Is there A Right to Untranslatability?: Asylum, Evidence and the Listening State | Link to article
co-authored with Sarah Craig, Senior Lecturer in Public Law, University of Glasgow
This article focuses on Refugee Status Determination (rsd) procedures, in order to understand the relationships among language, translation / interpreting, evidentiary assessment, and what we call the ‘listening state’. Legal systems have only recently begun to consider whether adjudicative processes ought to take place in multiple languages concurrently, or whether the ideal procedure is to monolingualize evidence first, and then assess it accordingly. Because of this ambivalence, asylum applicants are often left in the ‘zone of uncertainty’ between monolingualism and multilingualism. Their experiences and testimonies become subject to an ‘epistemic anxiety’ only infrequently seen in other areas of adjudication. We therefore ask whether asylum applicants ought to enjoy a ‘right to untranslatability’, taking account of the State’s responsibility to cooperate actively with them or whether the burden ought to remain with the applicant to achieve credibility in the language of the respective jurisdiction, through interpretation and translation.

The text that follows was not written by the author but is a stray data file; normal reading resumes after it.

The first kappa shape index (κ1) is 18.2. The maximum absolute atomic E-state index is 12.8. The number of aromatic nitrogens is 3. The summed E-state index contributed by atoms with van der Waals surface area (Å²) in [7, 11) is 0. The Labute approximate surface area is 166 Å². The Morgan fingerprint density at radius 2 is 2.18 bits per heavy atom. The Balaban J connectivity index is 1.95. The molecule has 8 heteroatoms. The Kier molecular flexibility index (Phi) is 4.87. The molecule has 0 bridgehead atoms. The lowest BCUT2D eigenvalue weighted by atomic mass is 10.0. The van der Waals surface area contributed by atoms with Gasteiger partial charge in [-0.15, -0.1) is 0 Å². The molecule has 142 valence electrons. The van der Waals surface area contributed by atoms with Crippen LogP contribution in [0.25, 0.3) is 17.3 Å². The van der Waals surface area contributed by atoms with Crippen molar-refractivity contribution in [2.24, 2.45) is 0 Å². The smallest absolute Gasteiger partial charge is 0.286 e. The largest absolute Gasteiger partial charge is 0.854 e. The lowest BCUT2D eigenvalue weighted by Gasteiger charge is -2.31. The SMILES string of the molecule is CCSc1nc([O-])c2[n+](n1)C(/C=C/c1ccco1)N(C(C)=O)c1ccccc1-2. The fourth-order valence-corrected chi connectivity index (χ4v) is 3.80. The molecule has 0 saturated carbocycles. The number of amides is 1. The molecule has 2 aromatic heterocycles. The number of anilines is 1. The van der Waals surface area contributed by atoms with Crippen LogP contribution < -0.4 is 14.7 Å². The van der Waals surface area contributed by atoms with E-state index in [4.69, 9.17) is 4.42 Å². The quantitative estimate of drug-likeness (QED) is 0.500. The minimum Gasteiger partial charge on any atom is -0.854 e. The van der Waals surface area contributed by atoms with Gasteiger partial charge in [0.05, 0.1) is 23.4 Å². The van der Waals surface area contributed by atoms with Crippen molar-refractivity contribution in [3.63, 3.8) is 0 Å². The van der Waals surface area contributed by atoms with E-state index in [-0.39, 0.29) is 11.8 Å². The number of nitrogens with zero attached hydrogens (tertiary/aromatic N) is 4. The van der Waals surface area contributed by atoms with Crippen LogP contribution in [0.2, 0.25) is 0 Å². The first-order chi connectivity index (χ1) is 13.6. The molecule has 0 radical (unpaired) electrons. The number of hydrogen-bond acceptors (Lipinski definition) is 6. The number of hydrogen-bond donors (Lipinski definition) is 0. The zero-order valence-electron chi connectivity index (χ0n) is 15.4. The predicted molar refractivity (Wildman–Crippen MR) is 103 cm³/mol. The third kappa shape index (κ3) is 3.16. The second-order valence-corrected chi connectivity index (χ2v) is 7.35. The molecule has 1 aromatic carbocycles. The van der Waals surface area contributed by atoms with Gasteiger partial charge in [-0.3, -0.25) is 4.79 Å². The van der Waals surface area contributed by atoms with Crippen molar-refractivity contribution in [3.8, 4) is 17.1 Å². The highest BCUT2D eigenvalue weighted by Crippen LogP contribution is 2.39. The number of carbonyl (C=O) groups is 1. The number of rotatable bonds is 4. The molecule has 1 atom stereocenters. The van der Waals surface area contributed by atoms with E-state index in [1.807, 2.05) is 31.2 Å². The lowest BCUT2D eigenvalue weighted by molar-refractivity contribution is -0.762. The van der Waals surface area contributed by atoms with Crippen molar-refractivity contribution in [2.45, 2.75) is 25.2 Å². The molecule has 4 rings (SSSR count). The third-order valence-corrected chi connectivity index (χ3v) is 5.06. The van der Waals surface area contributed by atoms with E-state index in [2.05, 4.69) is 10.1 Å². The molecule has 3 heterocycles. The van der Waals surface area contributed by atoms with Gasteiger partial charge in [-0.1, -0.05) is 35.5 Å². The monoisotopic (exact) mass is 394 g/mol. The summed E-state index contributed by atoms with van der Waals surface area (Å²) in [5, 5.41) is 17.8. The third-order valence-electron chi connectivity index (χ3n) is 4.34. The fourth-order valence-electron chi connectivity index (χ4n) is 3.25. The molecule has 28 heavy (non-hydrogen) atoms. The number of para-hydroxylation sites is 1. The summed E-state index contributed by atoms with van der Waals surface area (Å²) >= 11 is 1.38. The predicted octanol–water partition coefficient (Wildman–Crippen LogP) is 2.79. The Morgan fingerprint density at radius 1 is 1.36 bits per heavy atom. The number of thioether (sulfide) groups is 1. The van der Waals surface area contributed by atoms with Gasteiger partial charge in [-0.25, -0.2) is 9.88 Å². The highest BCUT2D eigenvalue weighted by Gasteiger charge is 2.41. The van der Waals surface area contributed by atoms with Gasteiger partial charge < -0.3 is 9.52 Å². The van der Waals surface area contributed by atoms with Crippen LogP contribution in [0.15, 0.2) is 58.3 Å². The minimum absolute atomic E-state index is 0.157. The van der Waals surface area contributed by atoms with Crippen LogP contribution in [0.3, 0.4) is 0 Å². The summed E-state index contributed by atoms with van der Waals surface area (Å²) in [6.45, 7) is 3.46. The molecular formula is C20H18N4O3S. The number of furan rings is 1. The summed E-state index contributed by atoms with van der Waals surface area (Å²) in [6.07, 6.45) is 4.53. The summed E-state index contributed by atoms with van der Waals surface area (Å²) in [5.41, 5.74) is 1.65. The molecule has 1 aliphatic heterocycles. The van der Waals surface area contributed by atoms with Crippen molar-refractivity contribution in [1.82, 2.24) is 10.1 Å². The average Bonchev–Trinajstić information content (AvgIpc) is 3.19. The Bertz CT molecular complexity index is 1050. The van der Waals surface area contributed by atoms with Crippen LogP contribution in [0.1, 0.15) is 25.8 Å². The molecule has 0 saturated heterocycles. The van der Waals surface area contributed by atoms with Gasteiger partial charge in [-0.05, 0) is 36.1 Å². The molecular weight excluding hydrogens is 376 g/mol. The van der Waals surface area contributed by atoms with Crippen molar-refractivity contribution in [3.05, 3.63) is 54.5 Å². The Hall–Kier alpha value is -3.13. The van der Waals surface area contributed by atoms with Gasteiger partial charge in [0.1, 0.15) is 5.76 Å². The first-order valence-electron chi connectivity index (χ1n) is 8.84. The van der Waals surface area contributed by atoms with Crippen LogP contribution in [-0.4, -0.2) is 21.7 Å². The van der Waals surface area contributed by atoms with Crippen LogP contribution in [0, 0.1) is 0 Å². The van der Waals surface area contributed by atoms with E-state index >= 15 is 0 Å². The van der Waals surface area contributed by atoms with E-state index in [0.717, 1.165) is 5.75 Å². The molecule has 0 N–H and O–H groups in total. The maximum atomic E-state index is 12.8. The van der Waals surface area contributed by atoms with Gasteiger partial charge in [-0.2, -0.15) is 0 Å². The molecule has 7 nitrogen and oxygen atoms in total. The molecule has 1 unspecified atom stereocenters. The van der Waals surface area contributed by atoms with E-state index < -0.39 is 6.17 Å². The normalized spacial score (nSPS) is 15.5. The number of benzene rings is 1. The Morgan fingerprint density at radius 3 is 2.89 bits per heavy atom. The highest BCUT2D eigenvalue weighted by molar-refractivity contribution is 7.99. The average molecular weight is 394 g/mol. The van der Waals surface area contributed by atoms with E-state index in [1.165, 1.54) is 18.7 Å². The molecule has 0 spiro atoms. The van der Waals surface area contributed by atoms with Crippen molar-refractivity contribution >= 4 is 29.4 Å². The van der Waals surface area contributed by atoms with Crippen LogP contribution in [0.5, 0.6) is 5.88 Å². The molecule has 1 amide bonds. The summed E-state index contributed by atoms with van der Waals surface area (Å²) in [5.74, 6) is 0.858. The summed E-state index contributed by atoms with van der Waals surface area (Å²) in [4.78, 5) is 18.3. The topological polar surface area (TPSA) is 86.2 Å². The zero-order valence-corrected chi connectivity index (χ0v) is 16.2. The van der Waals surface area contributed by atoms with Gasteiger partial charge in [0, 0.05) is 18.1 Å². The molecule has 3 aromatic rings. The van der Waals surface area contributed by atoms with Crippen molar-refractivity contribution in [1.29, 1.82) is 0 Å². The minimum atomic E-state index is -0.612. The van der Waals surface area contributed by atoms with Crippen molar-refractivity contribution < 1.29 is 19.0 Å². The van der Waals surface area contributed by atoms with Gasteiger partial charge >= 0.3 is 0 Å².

This work was funded by a UK Arts and Humanities Council Large Grant “Researching Multilingually” from the Translating Cultures Programme.